EDITOR'S NOTE: The following guidelines were written within days of the first yellow fever death. (A scan of the original handwritten minutes is here.)
August 26, 1793
The College of Physicians having taken into consideration the malignant and contagious Fever which now prevails in the city, have agreed to recommend to their Fellow Citizens, the following means of preventing its Progress:
First - That all unnecessary intercourse should be avoided with such persons as are infected by it.
Second - To place a mark upon the door or window of such houses as have any infected persons in them.
Third - To place the persons infected in the center of large and airy rooms, in beds without curtains, and to pay the strictest regard to cleanliness, by frequently changing their body and bed linen; also by removing, as speedily as possible, all offensive matters from their rooms.
Fourth - To provide a large and airy Hospital in the neighborhood of the City, for the reception of such poor persons as cannot be accommodated with the above advantages in private houses.
Fifth - To put a stop to the Tolling of the Bells.
Sixth - To bury such persons as die of this Fever in carriages, and in as private a manner as possible.
Seventh - To keep the Streets and Wharves of the City as clean as possible - As the contagion of the disease may be taken into the body, and perhaps out of it without producing the Fever, unless it be rendered active by some occasional cause, the following means should be attended to, to prevent the contagion being excited into action in the body.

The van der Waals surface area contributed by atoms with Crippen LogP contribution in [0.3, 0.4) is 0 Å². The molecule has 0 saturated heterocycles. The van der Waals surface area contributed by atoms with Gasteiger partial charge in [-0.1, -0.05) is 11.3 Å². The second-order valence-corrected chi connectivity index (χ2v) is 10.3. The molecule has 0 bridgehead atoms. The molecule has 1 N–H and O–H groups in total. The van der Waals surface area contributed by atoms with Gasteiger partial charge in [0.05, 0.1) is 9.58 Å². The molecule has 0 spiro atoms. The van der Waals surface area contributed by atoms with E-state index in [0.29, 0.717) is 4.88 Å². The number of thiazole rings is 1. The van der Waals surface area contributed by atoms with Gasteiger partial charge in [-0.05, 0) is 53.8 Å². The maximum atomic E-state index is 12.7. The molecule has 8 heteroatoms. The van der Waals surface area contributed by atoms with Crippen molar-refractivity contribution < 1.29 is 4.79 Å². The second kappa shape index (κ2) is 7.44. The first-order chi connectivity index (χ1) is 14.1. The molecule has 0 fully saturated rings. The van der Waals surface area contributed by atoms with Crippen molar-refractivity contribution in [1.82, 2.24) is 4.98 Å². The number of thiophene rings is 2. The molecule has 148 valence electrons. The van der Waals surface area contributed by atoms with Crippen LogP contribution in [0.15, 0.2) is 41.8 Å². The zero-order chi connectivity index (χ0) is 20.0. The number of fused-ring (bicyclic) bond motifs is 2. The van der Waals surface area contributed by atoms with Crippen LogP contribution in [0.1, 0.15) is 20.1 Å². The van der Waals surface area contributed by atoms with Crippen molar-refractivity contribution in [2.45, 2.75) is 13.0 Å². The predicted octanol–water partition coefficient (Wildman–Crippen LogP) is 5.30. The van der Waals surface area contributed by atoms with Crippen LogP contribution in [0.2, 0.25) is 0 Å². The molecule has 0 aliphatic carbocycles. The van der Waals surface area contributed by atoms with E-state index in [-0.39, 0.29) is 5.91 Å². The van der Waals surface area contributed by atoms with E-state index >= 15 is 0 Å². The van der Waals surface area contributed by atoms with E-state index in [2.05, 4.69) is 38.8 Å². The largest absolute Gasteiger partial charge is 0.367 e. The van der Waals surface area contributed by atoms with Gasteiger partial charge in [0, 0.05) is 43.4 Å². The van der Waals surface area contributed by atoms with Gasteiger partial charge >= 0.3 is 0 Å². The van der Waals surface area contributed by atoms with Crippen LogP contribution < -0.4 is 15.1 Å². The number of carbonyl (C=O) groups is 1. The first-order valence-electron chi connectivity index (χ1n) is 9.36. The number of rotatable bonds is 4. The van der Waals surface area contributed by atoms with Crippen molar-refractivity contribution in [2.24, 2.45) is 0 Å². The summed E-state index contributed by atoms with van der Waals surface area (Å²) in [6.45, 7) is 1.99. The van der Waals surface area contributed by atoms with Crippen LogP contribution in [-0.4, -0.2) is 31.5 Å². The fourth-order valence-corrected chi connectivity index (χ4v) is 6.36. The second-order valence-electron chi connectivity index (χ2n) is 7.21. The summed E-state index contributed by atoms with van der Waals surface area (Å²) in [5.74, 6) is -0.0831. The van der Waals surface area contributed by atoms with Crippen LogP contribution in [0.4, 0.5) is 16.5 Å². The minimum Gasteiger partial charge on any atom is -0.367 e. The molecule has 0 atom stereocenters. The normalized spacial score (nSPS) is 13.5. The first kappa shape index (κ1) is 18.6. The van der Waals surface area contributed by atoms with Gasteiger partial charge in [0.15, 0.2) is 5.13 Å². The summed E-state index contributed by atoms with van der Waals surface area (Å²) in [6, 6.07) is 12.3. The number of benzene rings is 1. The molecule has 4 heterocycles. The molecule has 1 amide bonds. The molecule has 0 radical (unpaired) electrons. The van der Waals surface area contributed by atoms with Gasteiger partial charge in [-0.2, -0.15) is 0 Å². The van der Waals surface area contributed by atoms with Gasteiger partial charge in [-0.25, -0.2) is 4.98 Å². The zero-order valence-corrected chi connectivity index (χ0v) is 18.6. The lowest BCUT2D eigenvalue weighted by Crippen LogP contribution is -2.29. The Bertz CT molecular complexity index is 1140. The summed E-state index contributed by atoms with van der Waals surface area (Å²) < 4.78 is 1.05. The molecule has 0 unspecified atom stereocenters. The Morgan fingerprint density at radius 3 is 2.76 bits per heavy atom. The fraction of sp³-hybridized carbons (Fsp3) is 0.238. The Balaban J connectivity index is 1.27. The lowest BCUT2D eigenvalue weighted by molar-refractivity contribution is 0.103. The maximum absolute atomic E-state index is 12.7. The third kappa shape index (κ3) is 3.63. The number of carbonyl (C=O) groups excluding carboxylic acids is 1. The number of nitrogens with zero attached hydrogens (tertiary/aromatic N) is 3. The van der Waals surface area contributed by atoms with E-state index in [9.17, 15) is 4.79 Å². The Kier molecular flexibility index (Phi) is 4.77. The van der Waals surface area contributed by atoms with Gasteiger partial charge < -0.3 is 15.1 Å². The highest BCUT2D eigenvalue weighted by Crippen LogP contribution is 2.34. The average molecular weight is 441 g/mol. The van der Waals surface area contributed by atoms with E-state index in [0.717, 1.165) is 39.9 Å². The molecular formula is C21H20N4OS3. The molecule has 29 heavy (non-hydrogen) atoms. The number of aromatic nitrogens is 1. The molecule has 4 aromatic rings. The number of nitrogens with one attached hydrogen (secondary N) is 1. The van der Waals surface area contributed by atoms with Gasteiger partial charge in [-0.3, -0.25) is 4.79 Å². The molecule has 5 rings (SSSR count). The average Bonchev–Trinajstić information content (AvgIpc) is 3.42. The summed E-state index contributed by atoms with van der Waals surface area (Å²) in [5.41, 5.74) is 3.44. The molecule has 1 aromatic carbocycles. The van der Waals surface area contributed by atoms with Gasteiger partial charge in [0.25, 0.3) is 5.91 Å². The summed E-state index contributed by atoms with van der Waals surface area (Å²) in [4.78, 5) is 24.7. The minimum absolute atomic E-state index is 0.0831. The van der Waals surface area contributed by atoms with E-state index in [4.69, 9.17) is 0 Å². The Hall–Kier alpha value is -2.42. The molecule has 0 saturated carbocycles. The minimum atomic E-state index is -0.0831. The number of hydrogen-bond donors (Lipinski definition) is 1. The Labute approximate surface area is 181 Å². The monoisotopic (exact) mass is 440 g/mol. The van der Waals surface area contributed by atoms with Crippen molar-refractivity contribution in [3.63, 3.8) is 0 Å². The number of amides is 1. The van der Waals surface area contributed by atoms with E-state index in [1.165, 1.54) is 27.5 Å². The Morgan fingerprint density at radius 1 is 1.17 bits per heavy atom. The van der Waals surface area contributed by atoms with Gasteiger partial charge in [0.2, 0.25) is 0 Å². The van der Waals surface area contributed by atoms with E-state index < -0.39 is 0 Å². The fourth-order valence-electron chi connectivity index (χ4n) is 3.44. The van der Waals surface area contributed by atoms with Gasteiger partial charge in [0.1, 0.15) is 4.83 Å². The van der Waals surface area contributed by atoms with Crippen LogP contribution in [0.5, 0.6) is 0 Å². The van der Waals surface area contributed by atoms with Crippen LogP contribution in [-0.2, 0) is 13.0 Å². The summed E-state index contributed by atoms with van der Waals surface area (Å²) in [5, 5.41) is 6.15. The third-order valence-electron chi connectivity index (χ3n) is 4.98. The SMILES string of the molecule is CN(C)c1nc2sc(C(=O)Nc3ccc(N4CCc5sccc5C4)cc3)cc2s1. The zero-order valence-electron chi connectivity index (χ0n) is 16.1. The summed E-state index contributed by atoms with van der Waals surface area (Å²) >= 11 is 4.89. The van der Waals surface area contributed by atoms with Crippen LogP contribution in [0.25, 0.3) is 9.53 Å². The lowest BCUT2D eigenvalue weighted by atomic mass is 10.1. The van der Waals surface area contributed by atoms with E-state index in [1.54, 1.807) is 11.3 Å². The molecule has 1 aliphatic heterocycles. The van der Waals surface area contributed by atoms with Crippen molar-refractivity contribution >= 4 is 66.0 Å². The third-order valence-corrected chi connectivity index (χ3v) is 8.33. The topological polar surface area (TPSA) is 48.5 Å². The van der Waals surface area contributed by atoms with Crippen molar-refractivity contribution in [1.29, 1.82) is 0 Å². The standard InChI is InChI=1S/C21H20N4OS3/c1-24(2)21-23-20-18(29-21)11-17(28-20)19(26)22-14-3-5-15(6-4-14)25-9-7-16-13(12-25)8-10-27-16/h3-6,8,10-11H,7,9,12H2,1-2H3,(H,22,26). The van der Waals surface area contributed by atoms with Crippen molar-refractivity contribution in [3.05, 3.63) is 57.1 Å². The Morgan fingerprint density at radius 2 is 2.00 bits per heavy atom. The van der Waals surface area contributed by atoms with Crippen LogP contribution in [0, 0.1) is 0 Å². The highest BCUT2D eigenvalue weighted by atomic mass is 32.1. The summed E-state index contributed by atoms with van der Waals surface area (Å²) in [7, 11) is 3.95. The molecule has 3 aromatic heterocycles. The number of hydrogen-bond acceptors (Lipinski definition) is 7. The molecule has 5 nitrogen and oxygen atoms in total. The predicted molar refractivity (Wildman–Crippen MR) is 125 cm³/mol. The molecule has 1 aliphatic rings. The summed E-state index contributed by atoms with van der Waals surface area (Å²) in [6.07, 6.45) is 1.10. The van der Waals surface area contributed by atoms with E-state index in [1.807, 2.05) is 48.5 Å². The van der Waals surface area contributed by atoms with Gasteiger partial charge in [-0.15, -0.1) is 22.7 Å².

Eighth - To avoid all fatigue of body and mind.
Ninth - To avoid standing or sitting in the sun, also in a current of air, or in the evening air.
Tenth - To accommodate the dress to the weather, and to exceed rather in warm than in cold clothing.
Eleventh - To avoid intemperance, but to use fermented liquors, such as wine, beer, and cider, with moderation.
The College conceive Fires to be very ineffectual, if not dangerous means of checking the progress of the Fever. They have reason to place more dependence on the burning of Gunpowder. The benefits of Vinegar & Camphor are confined chiefly to infected rooms, and they cannot be used too frequently upon handkerchiefs, or in smelling bottles, by persons whose duty calls them to visit or attend the sick.